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The regulation of takeovers and mergers in Malaysia

Ambaras Khan, Mushera Bibi (2015) The regulation of takeovers and mergers in Malaysia. In: Conference on Comparative Takeover Regulation, 23rd-24th July 2015, Singapore. (Unpublished)

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The Code on Take-overs and Mergers 1998 was the first codified law on takeover and merger in Malaysia. The 1998 Code was heavily influenced by the English takeover law. Due to the tremendous development on takeovers and mergers exercise, the 1998 Code was revised and later replaced by the Malaysian Code on Take-overs and Mergers 2010, deriving its power from section 217 of the Capital Market and Services Act 2007 (CMSA). The key objectives of the Code are to strengthen investor protection, institute higher standards of governance in takeovers and mergers activities, enhance transparency and improve efficiency. Takeovers and mergers in Malaysia have largely been friendly in nature. Takeover offer is widely defined and it covers scheme of arrangement, selective capital reduction, amalgamation and consolidation. The current Code thus provides a wider range of protection for shareholders as compared to the previous Code. Malaysia has opted for mandatory offer. The rationale for mandatory offer is to ensure that all shareholders are given the opportunity to sell their investment in the target company and they all get the opportunity to do so at the same price. The Code also provides for certain exemptions from a mandatory offer. The exemptions resemble those which are provided in the City Code of Takeovers and Mergers (UK); there are however certain exemptions which are unique to Malaysia. Malaysia also allows a bidder the right to compulsorily acquire the shares of dissenting shareholders of the target after fulfilling certain conditions as provided in the CMSA. The law also imposes upon the directors of the target the duty to act in good faith when making recommendations with respect to any takeover. The directors are also required to appoint an independent adviser to advise the shareholders of the target on whether the takeover offer is fair and reasonable. The terms "fair" and "reasonable" are not treated as a composite term. This approach has been criticized by a number of parties. The board of the target is not allowed to frustrate a takeover offer; the Code makes it clear that the shareholders of the target must be given the opportunity to decide on the merits of a takeover offer. The Securities Commission plays an important role in overseeing takeovers and mergers activities. The Commission is conferred with the power to approve offers and other documents issued in connection of takeovers, issue rulings and grant exemptions from a mandatory offer. Parties involved in takeovers and mergers must comply with the law. The sanctions for a breach of the Code involve not only criminal and civil actions but also administrative sanctions. The Commission has come up with guidelines, practice notes and from time to time, consultation papers, in order to provide better law for governing takeovers and mergers.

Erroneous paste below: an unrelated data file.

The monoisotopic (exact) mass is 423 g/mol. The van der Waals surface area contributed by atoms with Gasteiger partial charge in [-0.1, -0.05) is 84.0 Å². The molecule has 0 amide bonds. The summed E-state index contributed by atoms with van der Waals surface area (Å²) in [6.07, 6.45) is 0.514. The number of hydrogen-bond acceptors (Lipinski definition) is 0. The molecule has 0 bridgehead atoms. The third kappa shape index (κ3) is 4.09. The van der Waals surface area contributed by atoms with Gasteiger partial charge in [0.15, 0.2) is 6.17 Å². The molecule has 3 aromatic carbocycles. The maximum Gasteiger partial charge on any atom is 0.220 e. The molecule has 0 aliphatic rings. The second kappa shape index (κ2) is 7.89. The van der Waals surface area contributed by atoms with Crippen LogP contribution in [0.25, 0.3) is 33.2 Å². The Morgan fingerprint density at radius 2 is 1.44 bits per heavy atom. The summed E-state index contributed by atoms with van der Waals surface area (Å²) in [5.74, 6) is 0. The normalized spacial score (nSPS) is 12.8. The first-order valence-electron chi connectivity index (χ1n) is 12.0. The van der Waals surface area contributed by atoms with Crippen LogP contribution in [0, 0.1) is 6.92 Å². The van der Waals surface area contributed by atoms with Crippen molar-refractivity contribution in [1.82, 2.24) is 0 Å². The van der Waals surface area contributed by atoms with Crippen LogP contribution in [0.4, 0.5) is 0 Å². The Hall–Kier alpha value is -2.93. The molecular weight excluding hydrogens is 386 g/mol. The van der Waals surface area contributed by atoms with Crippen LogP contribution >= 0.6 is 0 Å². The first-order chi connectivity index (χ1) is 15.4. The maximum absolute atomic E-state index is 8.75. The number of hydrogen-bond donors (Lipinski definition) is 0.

Item Type: Conference or Workshop Item (Slide Presentation)
Additional Information: 1652/47800
Uncontrolled Keywords: takeover, mergers, Malaysia
Subjects: K Law > K Law (General)
Kulliyyahs/Centres/Divisions/Institutes (Can select more than one option. Press CONTROL button): Ahmad Ibrahim Kulliyyah of Laws > Department of Civil Law
Depositing User: Ms Maznah Abdul aziz
Date Deposited: 28 Jan 2016 15:58
Last Modified: 20 Jun 2019 16:04
URI: http://irep.iium.edu.my/id/eprint/47800

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